The hour at which Mr Brooke Burgess was to arrive had come round, and Miss Stanbury was in a twitter, partly of expectation, and partly, it must be confessed, of fear. Why there should be any fear she did not herself know, as she had much to give and nothing to expect. But she was afraid, and was conscious of it, and was out of temper because she was ashamed of herself. Although it would be necessary that she should again dress for dinner at six, she had put on a clean cap at four, and appeared at that early hour in one of her gowns which was not customarily in use for home purposes at that early hour. She felt that she was ‘an old fool’ for her pains, and was consequently cross to poor Dorothy. And there were other reasons for some display of harshness to her niece. Mr Gibson had been at the house that very morning, and Dorothy had given herself airs. At least, so Miss Stanbury thought. And during the last three or four days, whenever Mr Gibson’s name had been mentioned, Dorothy had become silent, glum, and almost obstructive. Miss Stanbury had been at the trouble of explaining that she was specially anxious to have that little matter of the engagement settled at once. She knew that she was going to behave with great generosity, that she was going to sacrifice, not her money only, of which she did not think much, but a considerable portion of her authority, of which she did think a great deal; and that she was about to behave in a manner which demanded much gratitude. But it seemed to her that Dorothy was not in the least grateful. Hugh had proved himself to be ‘a mass of ingratitude,’ as she was in the habit of saying. None of the Burgesses had ever shewn to her any gratitude for promises made to them, or, indeed, for any substantial favours conferred upon them. And now Dorothy, to whom a very seventh heaven of happiness had been opened — a seventh heaven, as it must be computed in comparison with her low expectations — now Dorothy was already shewing how thankless she could become. Mr Gibson had not yet declared his passion, but he had freely admitted to Miss Stanbury that he was prepared to do so. Priscilla had been quite right in her suggestion that there was a clear understanding between the clergyman and her aunt.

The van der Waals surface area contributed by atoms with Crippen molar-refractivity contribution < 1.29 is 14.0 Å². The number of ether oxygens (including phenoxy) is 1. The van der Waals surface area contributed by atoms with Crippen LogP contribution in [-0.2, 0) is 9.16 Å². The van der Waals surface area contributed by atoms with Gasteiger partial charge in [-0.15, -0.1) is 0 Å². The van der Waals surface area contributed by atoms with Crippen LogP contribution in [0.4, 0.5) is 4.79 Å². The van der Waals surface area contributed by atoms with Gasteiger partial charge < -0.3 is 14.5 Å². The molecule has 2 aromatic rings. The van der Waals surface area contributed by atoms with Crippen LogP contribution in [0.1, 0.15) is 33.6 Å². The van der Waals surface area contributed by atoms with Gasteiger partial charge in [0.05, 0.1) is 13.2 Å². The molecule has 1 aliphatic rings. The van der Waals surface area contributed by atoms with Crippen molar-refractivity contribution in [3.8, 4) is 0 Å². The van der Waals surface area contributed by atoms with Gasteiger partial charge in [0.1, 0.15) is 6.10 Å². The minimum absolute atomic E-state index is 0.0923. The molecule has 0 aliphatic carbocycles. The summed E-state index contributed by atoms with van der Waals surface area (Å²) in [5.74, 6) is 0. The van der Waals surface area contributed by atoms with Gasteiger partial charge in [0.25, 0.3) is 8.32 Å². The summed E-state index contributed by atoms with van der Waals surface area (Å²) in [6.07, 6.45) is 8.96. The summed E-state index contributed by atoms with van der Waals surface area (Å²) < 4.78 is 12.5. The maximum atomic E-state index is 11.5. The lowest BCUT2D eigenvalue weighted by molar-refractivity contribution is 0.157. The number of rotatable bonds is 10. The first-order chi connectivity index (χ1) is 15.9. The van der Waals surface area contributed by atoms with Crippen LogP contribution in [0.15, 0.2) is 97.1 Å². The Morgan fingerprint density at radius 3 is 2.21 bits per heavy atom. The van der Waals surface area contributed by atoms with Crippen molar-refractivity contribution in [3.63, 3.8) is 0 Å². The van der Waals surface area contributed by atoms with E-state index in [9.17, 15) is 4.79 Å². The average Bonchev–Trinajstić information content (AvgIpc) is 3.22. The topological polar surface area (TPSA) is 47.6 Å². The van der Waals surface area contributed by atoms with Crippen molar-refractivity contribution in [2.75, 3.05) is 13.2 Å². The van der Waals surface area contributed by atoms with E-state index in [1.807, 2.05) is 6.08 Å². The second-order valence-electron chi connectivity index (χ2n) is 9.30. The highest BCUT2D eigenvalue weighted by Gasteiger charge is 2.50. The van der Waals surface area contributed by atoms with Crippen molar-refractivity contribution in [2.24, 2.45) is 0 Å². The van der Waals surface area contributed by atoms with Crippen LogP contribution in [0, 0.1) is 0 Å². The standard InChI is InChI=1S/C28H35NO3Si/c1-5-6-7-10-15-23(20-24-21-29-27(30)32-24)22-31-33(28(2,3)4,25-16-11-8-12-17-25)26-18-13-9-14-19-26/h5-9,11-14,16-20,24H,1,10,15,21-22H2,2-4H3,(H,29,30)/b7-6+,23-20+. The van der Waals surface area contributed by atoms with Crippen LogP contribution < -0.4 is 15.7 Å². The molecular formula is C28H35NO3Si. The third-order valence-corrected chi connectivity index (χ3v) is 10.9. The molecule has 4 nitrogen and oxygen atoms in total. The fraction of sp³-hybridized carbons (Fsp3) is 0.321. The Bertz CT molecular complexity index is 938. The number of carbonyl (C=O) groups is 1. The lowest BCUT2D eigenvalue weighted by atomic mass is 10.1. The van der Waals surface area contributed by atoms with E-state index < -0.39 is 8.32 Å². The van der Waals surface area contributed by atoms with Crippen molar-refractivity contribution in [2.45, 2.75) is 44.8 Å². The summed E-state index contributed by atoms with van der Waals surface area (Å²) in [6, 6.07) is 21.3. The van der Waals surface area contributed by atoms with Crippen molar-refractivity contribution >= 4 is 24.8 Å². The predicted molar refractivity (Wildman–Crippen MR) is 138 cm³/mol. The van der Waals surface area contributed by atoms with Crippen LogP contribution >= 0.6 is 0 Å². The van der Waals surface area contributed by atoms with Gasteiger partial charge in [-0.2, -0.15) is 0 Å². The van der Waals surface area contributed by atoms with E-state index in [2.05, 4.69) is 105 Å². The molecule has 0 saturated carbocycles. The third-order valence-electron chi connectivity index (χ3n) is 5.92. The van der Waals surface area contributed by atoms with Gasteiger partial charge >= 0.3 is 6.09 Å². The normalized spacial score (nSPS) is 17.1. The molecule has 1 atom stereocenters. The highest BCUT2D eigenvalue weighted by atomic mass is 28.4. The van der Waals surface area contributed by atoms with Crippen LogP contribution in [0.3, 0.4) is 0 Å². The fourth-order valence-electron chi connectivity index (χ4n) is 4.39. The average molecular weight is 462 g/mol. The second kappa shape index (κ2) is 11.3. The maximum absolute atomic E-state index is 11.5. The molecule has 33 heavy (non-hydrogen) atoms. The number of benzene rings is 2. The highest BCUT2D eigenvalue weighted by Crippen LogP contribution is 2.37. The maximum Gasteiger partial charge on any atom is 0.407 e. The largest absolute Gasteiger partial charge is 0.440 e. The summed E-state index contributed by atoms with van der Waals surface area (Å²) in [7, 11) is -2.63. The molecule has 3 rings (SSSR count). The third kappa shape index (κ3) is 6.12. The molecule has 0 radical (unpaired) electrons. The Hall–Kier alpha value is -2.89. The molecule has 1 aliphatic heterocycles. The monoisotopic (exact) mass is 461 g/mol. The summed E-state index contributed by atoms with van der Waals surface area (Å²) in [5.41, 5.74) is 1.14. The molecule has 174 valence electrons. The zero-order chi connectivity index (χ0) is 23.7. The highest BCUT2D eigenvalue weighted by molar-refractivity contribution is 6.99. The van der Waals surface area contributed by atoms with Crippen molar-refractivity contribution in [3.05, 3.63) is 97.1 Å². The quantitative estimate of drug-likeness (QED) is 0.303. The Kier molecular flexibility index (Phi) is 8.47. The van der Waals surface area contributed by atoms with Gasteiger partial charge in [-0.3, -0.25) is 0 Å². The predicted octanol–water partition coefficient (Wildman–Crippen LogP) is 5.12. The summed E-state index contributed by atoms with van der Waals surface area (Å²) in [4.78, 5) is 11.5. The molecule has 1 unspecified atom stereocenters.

‘I don’t think he is come after all,’ said Miss Stanbury, looking at her watch. Had the train arrived at the moment that it was due, had the expectant visitor jumped out of the railway carriage into a fly, and had the driver galloped up to the Close, it might have been possible that the wheels should have been at the door as Miss Stanbury spoke.
‘It’s hardly time yet, aunt.’
‘Nonsense; it is time. The train comes in at four. I dare say he won’t come at all.’
‘He is sure to come, aunt.’
‘I’ve no doubt you know all about it better than any one else. You usually do.’ Then five minutes were passed in silence. ‘Heaven and earth! what shall I do with these people that are coming? And I told them especially that it was to meet this young man! It’s the way I am always treated by everybody that I have about me.’
‘The train might be ten minutes late, Aunt Stanbury.’
‘Yes and monkeys might chew tobacco. There, there’s the omnibus at the Cock and Bottle; the omnibus up from the train. Now, of course, he won’t come.’
‘Perhaps he’s walking, Aunt Stanbury.’
‘Walking with his luggage on his shoulders? Is that your idea of the way in which a London gentleman goes about? And there are two flies coming up from the train, of course.’ Miss Stanbury was obliged to fix the side of her chair very close to the window in order that she might see that part of the Close in which the vehicles of which she had spoken were able to pass.
‘Perhaps they are not coming from the train, Aunt Stanbury.’
‘Perhaps a fiddlestick! You have lived here so much longer than I have done that, of course, you must know all about it.’ Then there was an interval of another ten minutes, and even Dorothy was beginning to think that Mr Burgess was not coming. ‘I’ve given him up now,’ said Miss Stanbury. ‘I think I’ll send and put them all off.’ Just at that moment there came a knock at the door. But there was no cab. Dorothy’s conjecture had been right. The London gentleman had walked, and his portmanteau had been carried behind him by a boy. ‘How did he get here?’ exclaimed Miss Stanbury, as she heard the strange voice speaking to Martha downstairs. But Dorothy knew better than to answer the question.